Day 5 – The Week of Prayer for Christian Unity

Mennonites and Catholics can agree that God, “who from one man has created the whole human race and made them live all over the face of the earth” (Acts 17:26) has destined humanity for one and the same goal, namely, communion with God’s own self. Likewise, created in the image and likeness of God, human beings are called to unity with one another, through reciprocal self-giving (cf. Gen 1:26; Jn 17:21f.). Redemption, moreover, has restored to creation the peace lost by sin (Gen 9:1-17; Col 1:19f.; Rev 21:5). As God’s new creation, Christians are called to live a new life in peace with one another and with all humankind (2 Cor 13:11; Rom 12:18).

We also agree that the biblical vision of peace as shalom entails protecting the integrity of creation (Gen 1:26-31; 2:5-15; 9:7-17; Ps 104). The Church is called to witness, in the spirit of stewardship, that people may live as caretakers and not exploiters of the earth.

The peace witness of both Mennonites and Catholics is rooted in Jesus Christ “who is our peace, who has made us both one… making peace that he might reconcile us both to God in one body through the cross” (Eph 2:14-16). We understand peace through the teachings, life and death of Jesus Christ. In his mission of reconciliation he remained faithful unto death on the cross, and his fidelity was confirmed in the resurrection. The cross is the sign of God’s love of enemies.

The Church is called to be a peace church, a peacemaking church. This is based on a conviction that we hold in common. We hold that the Church, founded by Christ, is called to be a living sign and an effective instrument of peace, overcoming every form of enmity and reconciling all peoples in the peace of Christ (Eph 4:1-3). We affirm that Christ, in his Church, through baptism, overcomes the differences between peoples (Gal 3:28). By virtue of their baptism into Christ, all Christians are called to be peacemakers. All forms of ethnic and inter-religious hatred and violence are incompatible with the gospel, and the Church has a special role in overcoming ethnic and religious differences and in building international peace. Furthermore, we agree that it is a tragedy when Christians kill one another.

Catholics and Mennonites share an appreciation of the Church as different from simply human organizations, and together we stand for religious freedom and the independence of the Church. The freedom of the Church from state intervention enables her to offer witness to the wider society. In virtue of their dignity as children of God, moreover, all men and women possess the right to freedom of religion and conscience. No one should be forced to act contrary to conscience, particularly in matters of religion.

We affirm together that peace, in the sense of the biblical word shalom, consists of well being, wholeness, the harmony and rightness of relationships. As inheritors of this biblical tradition, we believe that justice, understood as right relationships, is the inseparable companion of peace. As the prophets testify, “the effect of justice will be peace and the result of righteousness quietness and trust forever” (Is 32:17; cf. Ps 85:10, 13).

We agree that the Gospel’s vision of peace includes active non-violence for the defence of human life and human rights, for the promotion of economic justice for the poor, and in the interest of fostering solidarity among peoples. Likewise, peace is the realization of the fundamental right to live a life in dignity, and so have access to all means to accomplish this: land, work, health, and education. For this reason, the Church is called to stand in solidarity with the poor and to be an advocate for the oppressed. A peace built on oppression is a false peace.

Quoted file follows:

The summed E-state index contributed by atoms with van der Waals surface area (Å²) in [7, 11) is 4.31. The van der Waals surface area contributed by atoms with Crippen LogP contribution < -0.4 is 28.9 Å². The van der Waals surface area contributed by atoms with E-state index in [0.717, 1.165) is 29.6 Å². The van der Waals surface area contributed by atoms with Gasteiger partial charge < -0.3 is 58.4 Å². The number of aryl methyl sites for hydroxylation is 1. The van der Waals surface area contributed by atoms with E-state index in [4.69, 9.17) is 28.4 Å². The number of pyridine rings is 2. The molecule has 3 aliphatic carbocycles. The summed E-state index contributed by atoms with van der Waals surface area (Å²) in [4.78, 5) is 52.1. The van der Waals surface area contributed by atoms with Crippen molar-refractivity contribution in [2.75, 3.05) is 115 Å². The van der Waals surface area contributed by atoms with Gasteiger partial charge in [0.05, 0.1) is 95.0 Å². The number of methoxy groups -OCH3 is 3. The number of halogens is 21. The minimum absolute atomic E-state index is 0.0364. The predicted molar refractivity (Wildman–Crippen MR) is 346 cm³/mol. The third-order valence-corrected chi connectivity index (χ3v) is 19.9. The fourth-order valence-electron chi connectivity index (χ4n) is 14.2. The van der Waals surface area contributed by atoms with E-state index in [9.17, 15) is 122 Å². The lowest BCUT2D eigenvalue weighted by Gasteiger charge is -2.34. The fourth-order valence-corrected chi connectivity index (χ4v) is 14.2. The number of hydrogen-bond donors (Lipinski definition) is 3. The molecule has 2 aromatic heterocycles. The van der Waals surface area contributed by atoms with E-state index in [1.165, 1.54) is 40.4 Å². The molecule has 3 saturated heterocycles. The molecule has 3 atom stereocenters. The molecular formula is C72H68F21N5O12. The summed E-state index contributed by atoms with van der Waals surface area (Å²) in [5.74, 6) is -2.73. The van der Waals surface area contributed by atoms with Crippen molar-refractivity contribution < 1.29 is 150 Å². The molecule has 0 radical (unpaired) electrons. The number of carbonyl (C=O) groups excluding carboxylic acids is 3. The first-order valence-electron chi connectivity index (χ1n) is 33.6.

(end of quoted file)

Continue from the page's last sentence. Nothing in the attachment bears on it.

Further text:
Called Together to be Peacemakers, Report of the International Dialogue between the Catholic Church and Mennonite World Conference 1998-2003

From the Graymoor Ecumenical & Interreligious Institute

God’s Presence among us: A Call to Peace. (Psalm 46).Scripture
1 Kings 19: 1-13a. The sound of sheer silence.
Psalm 46, The Lord is with us.
Acts 10: 9-48, God shows no partiality.
Luke 10: 25-37, Who is my neighbor?

As we reflect on the biblical texts which speak of the presence of God among us, we are aware of substantial challenges on our ecumenical journeying. As in Elijah’s time, it is no use looking for God in a hurricane or an earthquake. Rather, his peaceful and comforting presence is to be found in the whisper of a gentle breeze or even in sheer silence. We must make the psalmist’s conviction our own: God is our only strength. Following the example of a God who destroys bows and breaks spears, we are invited to bring all conflict to an end. The episode recorded in the Acts of the Apostles invites us to meditate on the spirit of the Risen Christ at work throughout the world. In the image of an impartial God, we must learn to go beyond all too human frontiers. The parable of the Good Samaritan reminds us that we cannot look away when we come across a brother or sister in need. How can we not feel concerned when another ecclesial community is in difficulty?

Gathered in the name of Christ Jesus, Father, we pray, make us attentive to your presence in this world and help us discern the ways along which you want to lead us in our ecumenical pilgrimage. All honor and glory be to you, for ever and ever. Amen.

About catholicsensibility

Todd lives in the Pacific Northwest, serving a Catholic parish as a lay minister.
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